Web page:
Contract problem plagues county health insurance coverage


By LPR Staff

A communications glitch caused an insurance nightmare for several Caldwell County employees last month.

During a brief meeting of the Caldwell County Commissioners Court on Monday, insurance representative Bob Treacy approached the Court to explain a contract issue that has caused county employees to be told medical ex

penses incurred at Central Texas Medical Center would not be covered by their Humana insurance.

According to Treacy, Humana Insurance has been involved in a month-to-month coverage contract with CTMC and its attached physician’s group for quite some time. In March, that contract was terminated pending firmer negotiations. However, Treacy said, coverage should have continued through the end of March in some cases, and through the end of April in others.

“What was happening was a miscommunication with CTMC employees,” he told the Commissioners. “Employees were telling patients that the hospital didn’t accept Humana, and that wasn’t exactly true.”

On April 7, County Treasurer Lori Rangel-Pompa released a memo to county employees suggesting they seek medical attention through the Seton hospital network, either at the Luling-Edgar B. Davis Hospital, or in Austin.

Both expect the situation to be rectified in the near future.

In other business, the Court heard a lengthy presentation from Lockhart-area resident Fred Wiegand, who is seeking the county’s assistance in resolving a property dispute involving the right of way for County Road 220.

Several questions cloud the property dispute, including whether the right of way belongs to the county, and whether the property in question is in the county, or within the Lockhart city limits.

County Judge HT Wright suggested, and the other Commissioners agreed, that the issue should be tabled until research on the history and ownership of the property could be clarified.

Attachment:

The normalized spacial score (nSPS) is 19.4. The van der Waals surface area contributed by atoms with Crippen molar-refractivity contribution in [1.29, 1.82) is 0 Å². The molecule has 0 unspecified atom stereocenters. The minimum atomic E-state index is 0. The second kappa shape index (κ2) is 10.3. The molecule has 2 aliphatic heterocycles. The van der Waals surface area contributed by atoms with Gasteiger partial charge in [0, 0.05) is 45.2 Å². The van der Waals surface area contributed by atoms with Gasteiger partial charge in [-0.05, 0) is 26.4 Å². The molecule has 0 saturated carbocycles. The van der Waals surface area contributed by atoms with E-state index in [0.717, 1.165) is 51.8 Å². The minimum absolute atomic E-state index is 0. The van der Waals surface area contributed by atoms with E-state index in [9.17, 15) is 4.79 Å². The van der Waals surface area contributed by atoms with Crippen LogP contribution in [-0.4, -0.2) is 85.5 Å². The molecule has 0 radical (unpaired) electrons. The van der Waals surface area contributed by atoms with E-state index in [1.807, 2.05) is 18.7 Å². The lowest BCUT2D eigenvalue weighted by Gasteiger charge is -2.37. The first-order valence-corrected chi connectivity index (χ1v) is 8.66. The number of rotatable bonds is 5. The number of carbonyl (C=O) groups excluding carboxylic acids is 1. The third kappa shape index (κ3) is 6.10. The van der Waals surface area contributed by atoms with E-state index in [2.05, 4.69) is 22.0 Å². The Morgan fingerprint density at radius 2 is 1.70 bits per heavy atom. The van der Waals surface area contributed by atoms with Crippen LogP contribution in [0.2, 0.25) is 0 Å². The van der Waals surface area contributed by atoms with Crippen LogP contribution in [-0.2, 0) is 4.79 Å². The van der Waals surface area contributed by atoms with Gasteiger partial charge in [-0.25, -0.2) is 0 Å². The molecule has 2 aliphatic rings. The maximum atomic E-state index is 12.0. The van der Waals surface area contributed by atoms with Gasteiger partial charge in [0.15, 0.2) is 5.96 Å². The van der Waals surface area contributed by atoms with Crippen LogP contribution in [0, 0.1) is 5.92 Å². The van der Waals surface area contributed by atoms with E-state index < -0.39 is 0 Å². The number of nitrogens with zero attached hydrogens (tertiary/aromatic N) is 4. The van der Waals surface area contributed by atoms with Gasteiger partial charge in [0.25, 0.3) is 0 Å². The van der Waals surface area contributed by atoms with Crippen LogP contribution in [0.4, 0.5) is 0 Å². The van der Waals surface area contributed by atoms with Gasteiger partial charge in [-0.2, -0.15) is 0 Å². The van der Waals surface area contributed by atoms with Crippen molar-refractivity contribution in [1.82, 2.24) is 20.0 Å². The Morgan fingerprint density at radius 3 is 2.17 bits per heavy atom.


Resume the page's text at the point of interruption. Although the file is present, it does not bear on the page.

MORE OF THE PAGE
The Court also considered the outdoor burning ban in Caldwell County.
Although the area has received some rain, and the possibility of more is forecast for later this week, Emergency Management Coordinator Jim Parker suggested conditions are still far too dangerous throughout the county to allow outdoor burning.

The Commissioners unanimously voted to continue the outdoor burn ban.

In brief news:
Wright read proclamations declaring April both “Fair Housing Month” and “Child Abuse Awareness and Prevention Month” in Caldwell County.

They approved, in a split vote, a variance allowing a Lytton Springs property owner to sell a .76-acre tract of property. Commissioner Tom Bonn voted against the measure, citing a need for the Court to follow the subdivision rules they have enacted and to consider more thoroughly allowing those rules to be broken.

The Court approved a donation from Precinct 4 Constable Art Villarreal, who donated a fully equipped vehicle to be added to the Constables’ fleet. The car replaces a vehicle in the fleet that is not operable.

They nominated William “Bill” Watson, of Luling, to sit on the board of directors of the Caldwell County Appraisal District, filling the unexpired term of a director who resigned last month.
The County paid bills in the amount of $210,604.30.

The Caldwell County Commissioners meet on the second, third and fourth Monday of each month at 9 a.m. in Room 100 of the Caldwell County Courthouse.


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